High Intensity: During-Exercise Nutrition
Fig. 1- During-Exercise Nutrition

Carbohydrate ingestion during intermittent high intensity or prolonged (>90 min) sub-maximal exercise can:

  • increase exercise capacity;
  • improve exercise performance;
  • postpone fatigue.

The intake of very small amounts of carbohydrates or carbohydrate mouth rinsing (for example with a 6% maltodextrin solution) may improve exercise performance by 2-3% when the exercise is of relatively short duration (<1 h) and high intensity (>75% VO2max), that is, an exercise not limited by the availability of muscle glycogen stores, given adequate diet.
The underlying mechanisms for the ergogenic effect of carbohydrates during this type of activity are not metabolic but may reside in the central nervous system: it seems that carbohydrates are detected in the oral cavity by unidentified receptors, promoting an enhanced sense of well-being and improving pacing.
These effects are independent of taste or sweet and non-sweet of carbohydrates but are specific to carbohydrates.

It should be noted that performance effects with drink ingestion are similar to the mouth rinse; therefore athletes, when they don’t complain of gastrointestinal distress when ingesting too much fluid, may have an advantage taking the drink (in endurance sports, dehydration and carbohydrate depletion are the most likely contributors to fatigue).

Conclusion
It seems that during exercise of relatively short duration (<1 h) and high intensity (>75% VO2max) it is not necessary to ingest large amounts of carbohydrates: a carbohydrate mouth rinsing or the intake of very small amounts of carbohydrates may be sufficient to obtain a performance benefit.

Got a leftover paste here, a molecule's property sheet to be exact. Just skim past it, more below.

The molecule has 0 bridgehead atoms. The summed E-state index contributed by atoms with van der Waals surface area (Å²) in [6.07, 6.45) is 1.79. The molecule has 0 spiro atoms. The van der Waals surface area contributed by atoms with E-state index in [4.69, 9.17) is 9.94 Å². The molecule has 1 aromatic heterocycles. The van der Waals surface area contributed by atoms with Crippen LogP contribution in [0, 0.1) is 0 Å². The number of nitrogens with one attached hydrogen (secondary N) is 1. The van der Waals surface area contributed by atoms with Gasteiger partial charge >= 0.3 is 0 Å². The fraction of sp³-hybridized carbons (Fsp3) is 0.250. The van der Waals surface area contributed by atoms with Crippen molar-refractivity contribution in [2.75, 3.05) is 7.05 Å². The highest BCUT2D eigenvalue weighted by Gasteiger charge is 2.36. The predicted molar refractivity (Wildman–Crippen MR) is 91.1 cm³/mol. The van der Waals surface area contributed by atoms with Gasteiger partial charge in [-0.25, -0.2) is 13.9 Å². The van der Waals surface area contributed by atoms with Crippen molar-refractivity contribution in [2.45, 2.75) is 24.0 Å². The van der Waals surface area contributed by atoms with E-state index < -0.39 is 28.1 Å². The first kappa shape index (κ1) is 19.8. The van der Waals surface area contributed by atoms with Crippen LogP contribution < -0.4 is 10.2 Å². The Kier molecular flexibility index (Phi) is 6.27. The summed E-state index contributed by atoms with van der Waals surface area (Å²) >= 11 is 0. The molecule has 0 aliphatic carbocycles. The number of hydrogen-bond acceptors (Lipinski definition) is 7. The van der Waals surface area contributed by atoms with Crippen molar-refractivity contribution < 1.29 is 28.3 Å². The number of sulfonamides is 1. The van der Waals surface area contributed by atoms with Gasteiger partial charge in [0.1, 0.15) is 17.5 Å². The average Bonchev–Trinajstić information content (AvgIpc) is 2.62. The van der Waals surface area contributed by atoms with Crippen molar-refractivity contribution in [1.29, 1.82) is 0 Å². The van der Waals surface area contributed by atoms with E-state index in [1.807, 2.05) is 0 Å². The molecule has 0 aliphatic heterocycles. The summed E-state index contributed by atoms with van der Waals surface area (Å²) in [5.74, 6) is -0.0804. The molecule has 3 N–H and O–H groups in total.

References

Burke L.M., Hawley J.A., Wong S.H.S., & Jeukendrup A. Carbohydrates for training and competition. J Sport Sci 2011;29:Sup1,S17-S27. doi:10.1080/02640414.2011.585473

Jentjens R.L.P.G., Moseley L., Waring R.H., Harding L.K., and Jeukendrup A.E. Oxidation of combined ingestion of glucose and fructose during exercise. J Appl Physiol 2004:96;1277-1284. doi:10.1152/japplphysiol.00974.2003

Jentjens R.L.P.G., Venables M.C., and Jeukendrup A.E. Oxidation of exogenous glucose, sucrose, and maltose during prolonged cycling exercise. J Appl Physiol 2004:96;1285-1291. doi:10.1152/japplphysiol.01023.2003

Jeukendrup A.E. Carbohydrate feeding during exercise. Eur J Sport Sci 2008:2;77-86. doi:10.1080/17461390801918971

Mahan L.K., Escott-Stump S.: “Krause’s foods, nutrition, and diet therapy” 10th ed. 2000

Shils M.E., Olson J.A., Shike M., Ross A.C.: “Modern nutrition in health and disease” 9th ed. 1999

Carbohydrate loading before competition

Carbohydrate loading is a good strategy to increase fuel stores in muscles before the start of the competition.

What does the muscle “eat” during endurance exercise?

Carbohydrate loading: Alberto Sordi and SpaghettiMuscle “eats” carbohydrates, in the form of glycogen, stored in the muscles and liver, carbohydrates ingested during the exercise or just before that, and fat.

During endurance exercise, the most likely contributors to fatigue are dehydration and carbohydrate depletion, especially of muscle and liver glycogen.
To prevent the “crisis” due to the depletion of muscle and liver carbohydrates, it is essential having high glycogen stores before the start of the activity.

What does affect glycogen stores?

  • The diet in the days before the competition.
  • The level of training (well-trained athletes synthesize more glycogen and have potentially higher stores, because they have more efficient enzymes).